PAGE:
Apparently ignoring polls, Blitzer asked: Are ads a sign Clinton camp "is feeling desperate"?
Research ››› ››› KATHLEEN HENEHAN
On the May 14 edition of CNN's The Situation Room, host Wolf Blitzer asked whether former President Bill Clinton's recent campaign advertisement on behalf of his wife, Democratic presidential candidate Sen. Hillary Rodham Clinton (NY), is "the act of a supportive husband or a sign the Clinton campaign is feeling desperate." Blitzer offered no basis for his suggestion that the Clinton campaign may be "feeling desperate" and did not mention a recent Newsweek poll that shows Sen. Clinton ahead of all the other leading presidential candidates in head-to-head races (though within the margin-of-error in some matchups).
Later, CNN correspondent Jack Cafferty suggested* President Clinton "is, according to the polls, a kind of a divisive figure" -- despite Clinton's latest favorability rating, taken at the end of March in a USA Today/Gallup poll, of 60 percent. The previous two USA Today/Gallup polls, from February 9-11, 2007, and June 23-25, 2006, show Clinton with 63 and 59 percent favorability ratings, respectively, while a February 22-25, 2007, ABC News/Washington Post poll and a September 22-24, 2006, CNN poll shows him at 55 and 60 percent favorable, respectively. By contrast, Republican strategist and former Rep. J.C. Watts (R-OK) told Blitzer: "If I'm a Democrat [sic] candidate, I want Bill Clinton engaged as early as possible. ... [B]y and large, I think Bill Clinton is going to be very good for any Democrat [sic] candidate."
From the May 14 edition of CNN's The Situation Room:
BLITZER: Coming up, Bill Clinton goes to new lengths to promote his wife's presidential campaign.
CLINTON [video clip]: You know that she'll deliver because she spent a lifetime caring, working, and delivering.
BLITZER: Is this the act of a supportive husband or a sign the Clinton campaign is feeling desperate?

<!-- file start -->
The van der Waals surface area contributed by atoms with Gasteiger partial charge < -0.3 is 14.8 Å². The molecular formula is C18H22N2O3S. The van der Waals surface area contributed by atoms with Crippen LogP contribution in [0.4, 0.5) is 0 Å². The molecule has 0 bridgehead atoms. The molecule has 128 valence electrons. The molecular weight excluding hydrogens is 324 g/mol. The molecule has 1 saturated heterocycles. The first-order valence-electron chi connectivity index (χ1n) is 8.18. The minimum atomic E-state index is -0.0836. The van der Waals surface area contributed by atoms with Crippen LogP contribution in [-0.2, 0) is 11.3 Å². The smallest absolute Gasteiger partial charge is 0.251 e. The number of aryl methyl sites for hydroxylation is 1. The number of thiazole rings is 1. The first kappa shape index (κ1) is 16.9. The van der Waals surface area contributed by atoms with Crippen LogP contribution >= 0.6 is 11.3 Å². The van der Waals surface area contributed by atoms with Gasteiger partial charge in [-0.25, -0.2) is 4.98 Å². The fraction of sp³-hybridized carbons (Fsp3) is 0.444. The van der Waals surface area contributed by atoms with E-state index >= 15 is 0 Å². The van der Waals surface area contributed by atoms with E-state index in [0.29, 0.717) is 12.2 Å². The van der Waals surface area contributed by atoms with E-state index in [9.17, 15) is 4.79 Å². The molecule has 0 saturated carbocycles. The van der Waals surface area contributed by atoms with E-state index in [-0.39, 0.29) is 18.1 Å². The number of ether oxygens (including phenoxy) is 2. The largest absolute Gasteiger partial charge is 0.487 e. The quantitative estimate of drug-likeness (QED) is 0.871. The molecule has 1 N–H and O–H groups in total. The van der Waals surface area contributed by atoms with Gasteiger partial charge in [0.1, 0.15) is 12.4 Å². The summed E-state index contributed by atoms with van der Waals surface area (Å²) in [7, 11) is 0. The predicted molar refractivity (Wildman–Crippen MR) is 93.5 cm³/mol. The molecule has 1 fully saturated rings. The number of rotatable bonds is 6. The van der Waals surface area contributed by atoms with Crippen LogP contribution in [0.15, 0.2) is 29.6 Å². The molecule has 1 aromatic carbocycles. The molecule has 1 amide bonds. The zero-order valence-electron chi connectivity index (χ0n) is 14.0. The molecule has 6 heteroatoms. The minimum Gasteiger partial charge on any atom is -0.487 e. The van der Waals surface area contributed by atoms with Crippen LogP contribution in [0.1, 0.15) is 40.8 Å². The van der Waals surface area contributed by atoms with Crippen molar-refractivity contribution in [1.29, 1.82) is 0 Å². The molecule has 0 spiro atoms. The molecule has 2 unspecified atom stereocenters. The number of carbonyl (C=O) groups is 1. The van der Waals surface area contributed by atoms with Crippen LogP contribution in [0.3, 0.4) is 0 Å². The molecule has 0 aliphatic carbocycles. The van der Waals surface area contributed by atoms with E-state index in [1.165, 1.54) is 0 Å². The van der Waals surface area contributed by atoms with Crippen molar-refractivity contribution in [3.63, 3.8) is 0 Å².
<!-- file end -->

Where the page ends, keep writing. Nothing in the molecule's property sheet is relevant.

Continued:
James Carville and J.C. Watts -- they are standing by for our "Strategy Session" this hour.
BLITZER: Guys, thanks very much for coming in. Listen to this little clip.
JAMES CARVILLE (CNN political analyst): All right.
BLITZER: Bill Clinton, explaining why he really wants his wife to be the next president of the United States.
CLINTON [video clip]: You know, the only reason to really support anybody for president is that you believe they'll be the best president. I've seen a lot of people come and go over time, and I like most of the people I've met in politics, but I can tell you that what I believed 35 years ago about Hillary -- that she has the best combination of mind and heart, of leadership ability and a feel for the human consequences of the decisions that a leader makes --
BLITZER: All right, J.C., let me go to you first, 'cause I know what James is going to say about Bill Clinton.
What do you think? Is it too early for Bill Clinton to be this actively involved in his wife's campaign? Or should he be on the sidelines a little bit more? What do you think, as a strategist?
WATTS: Well, Wolf, as a strategist, I guarantee you that the -- Senator Clinton's people have talked about that, and they've drawn the conclusion that it is good.
You know, if I'm a Democrat candidate, I want Bill Clinton engaged as early as possible. Now, I think you have to calculate, and you, obviously, you know, weigh the risks, the pros, the cons.
But, by and large, I think Bill Clinton is going to be very good for any Democrat candidate, and if his wife can't use him, who can?
CAFFERTY: Bubba is going to be back on the bus.
BLITZER: Yeah, and I suppose, Jack, a lot of Democrats are going to say he should play a very big role.
But, then again, a lot of Republicans are probably saying he should play a very big role, but they have different things in mind as far as what that role will achieve.
CAFFERTY: Well, there's great disaffection, along with great affection, for the former president and his wife, too. He* is, according to the polls, a kind of a divisive figure. So, you either love or you hate her. A lot of people will say we've had enough Clintons and Bushes to last several generations, but we'll see.
BLITZER: We'll see what our viewers think. Jack, thank you.
*CLARIFICATION: Based on CNN's transcript and Media Matters for America's interpretation of the audio, this item originally read, "Jack Cafferty claimed President Clinton 'is, according to the polls, a kind of a divisive figure.' " According to CNN's transcript, Cafferty said: "Well, there's great disaffection, along with great affection, for the former president and his wife, too. He is, according to the polls, a kind of a divisive figure." It is possible however, that Cafferty actually said, "Well, there's great disaffection, along with great affection, for the former president and his wife, too, is, according to the polls, a kind of a divisive figure" -- suggesting that both Bill Clinton and Hillary Rodham Clinton are "divisive."